ROSS KAY: For those who've been through the wild storms, brought on by ex-Tropical Cyclone Imogen, financial help may be at hand. The Federal Government has announced disaster assistance will be available to a number of local councils to help them recover. Imogen is still tracking off the coast, around North Queensland, and keeping an eye on it is the Federal Minister for Emergency Management, David Littleproud. Good morning.
DAVID LITTLEPROUD: Good morning, thanks for having me.
ROSS KAY: So, what help is being offered here?
DAVID LITTLEPROUD: Yeah, look, there's four shires up in remote- the Gulf area that have been impacted; Croydon, Etheridge, Carpentaria and the Moorington shires. What we have done in partnership with the Queensland Government is initiated disaster recovery arrangements. So that- what that does is says that there's been significant damage, particularly to public assets that need to be repaired. And those shires don't have the financial capacity to be able to repair a lot of the infrastructure, particularly roads. So, the Queensland and Federal Government partner in making sure that those shires are able to rebuild that infrastructure, to a standard that is, as a minimum, to what it was before the flooding. And what we're trying to do and we're partnering with Queensland on this already is looking at betterment where we can in terms of building back better the infrastructure if there's an opportunity to do that.
So, this is the first tranche of that; there's more assessments that will need to be made and the Queensland Government will make those assessments around further assistance as the water subsides and they're able to get people in there safely and make those assessments. But this is the first tranche of support from both the Federal and State Government.
ROSS KAY: And is it a case that there are specific amounts of money available or is it more on an as needed basis?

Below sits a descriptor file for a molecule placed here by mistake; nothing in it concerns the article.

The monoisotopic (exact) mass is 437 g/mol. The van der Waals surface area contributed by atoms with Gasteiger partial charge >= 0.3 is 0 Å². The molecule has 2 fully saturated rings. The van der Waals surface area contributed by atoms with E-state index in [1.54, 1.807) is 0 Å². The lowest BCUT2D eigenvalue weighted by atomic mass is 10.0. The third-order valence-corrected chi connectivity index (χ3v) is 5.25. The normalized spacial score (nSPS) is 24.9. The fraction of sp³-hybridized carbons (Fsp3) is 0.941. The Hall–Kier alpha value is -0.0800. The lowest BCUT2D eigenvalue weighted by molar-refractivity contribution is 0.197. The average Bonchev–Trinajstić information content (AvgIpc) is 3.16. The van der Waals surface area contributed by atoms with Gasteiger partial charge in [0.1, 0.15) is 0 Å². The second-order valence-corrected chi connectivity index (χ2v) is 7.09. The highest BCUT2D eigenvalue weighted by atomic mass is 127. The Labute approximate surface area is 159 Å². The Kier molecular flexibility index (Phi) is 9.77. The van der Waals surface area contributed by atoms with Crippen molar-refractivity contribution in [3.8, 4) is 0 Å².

DAVID LITTLEPROUD: At this stage, some of those needs - so, this is the first tranche of disaster recovery arrangements that have been initiated by the Queensland Government with the Federal Government. So, this is just basically making sure that we repair that critical public infrastructure and then as further assessments are made, and particularly even if there's been individual damage to property, we will assess that and work with the Queensland Government. And there may be further support that's forthcoming to individual property owners as well and that will be over the coming weeks, that we'll get that assessment from the Queensland Government. But they're very experienced in this, I've got to say, and thank the Queensland Government for the way that they've dealt with this. They're very quick to initiate this and activate these DRA arrangements and it's been very well done. And it's just a matter now of allowing them to continue to make further assessments to provide appropriate support on the ground up there.
ROSS KAY: Will this funding be made available to council areas around the Herbert and Lower Burdekin as well as they start to bring their assessments through?
DAVID LITTLEPROUD: Yeah, and that's what we've got to appreciate. This is unfolding and as the Queensland Government can get up there and get their people on the ground to make these assessments of the damage, then they'll initiate further shires as well. So, while this is the initial fall up in the Gulf who were probably the first to be impacted, these other shires that are being impacted as we speak, there'll be further assessments by the Queensland Government. And that's the process that's been long standing - the state governments make the assessment of the damage and then they initiate these disaster recovery arrangements and we share the cost and we do that in a very transparent way. And if Queensland says that the damage is significant enough, then the Federal Government simply agrees to the terms in which they put forward.